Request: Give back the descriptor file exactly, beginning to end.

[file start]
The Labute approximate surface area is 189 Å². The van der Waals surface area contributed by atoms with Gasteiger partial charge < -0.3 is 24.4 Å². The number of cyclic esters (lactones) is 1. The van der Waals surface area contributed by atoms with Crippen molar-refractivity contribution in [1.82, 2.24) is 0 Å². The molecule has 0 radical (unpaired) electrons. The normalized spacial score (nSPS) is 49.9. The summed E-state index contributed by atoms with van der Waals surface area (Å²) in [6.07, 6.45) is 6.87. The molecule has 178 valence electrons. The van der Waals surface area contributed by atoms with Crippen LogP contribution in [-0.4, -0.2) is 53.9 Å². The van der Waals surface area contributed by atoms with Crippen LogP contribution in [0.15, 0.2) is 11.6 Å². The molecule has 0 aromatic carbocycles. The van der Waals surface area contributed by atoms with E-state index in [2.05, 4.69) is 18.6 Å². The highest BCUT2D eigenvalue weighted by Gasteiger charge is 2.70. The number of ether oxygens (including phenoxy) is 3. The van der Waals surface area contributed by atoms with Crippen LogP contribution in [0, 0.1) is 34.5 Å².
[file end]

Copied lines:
The Labute approximate surface area is 189 Å². The van der Waals surface area contributed by atoms with Gasteiger partial charge < -0.3 is 24.4 Å². The number of cyclic esters (lactones) is 1. The van der Waals surface area contributed by atoms with Crippen molar-refractivity contribution in [1.82, 2.24) is 0 Å². The molecule has 0 radical (unpaired) electrons. The normalized spacial score (nSPS) is 49.9. The summed E-state index contributed by atoms with van der Waals surface area (Å²) in [6.07, 6.45) is 6.87. The molecule has 178 valence electrons. The van der Waals surface area contributed by atoms with Crippen LogP contribution in [-0.4, -0.2) is 53.9 Å². The van der Waals surface area contributed by atoms with Crippen LogP contribution in [0.15, 0.2) is 11.6 Å². The molecule has 0 aromatic carbocycles. The van der Waals surface area contributed by atoms with E-state index in [2.05, 4.69) is 18.6 Å². The highest BCUT2D eigenvalue weighted by Gasteiger charge is 2.70. The number of ether oxygens (including phenoxy) is 3. The van der Waals surface area contributed by atoms with Crippen LogP contribution in [0, 0.1) is 34.5 Å².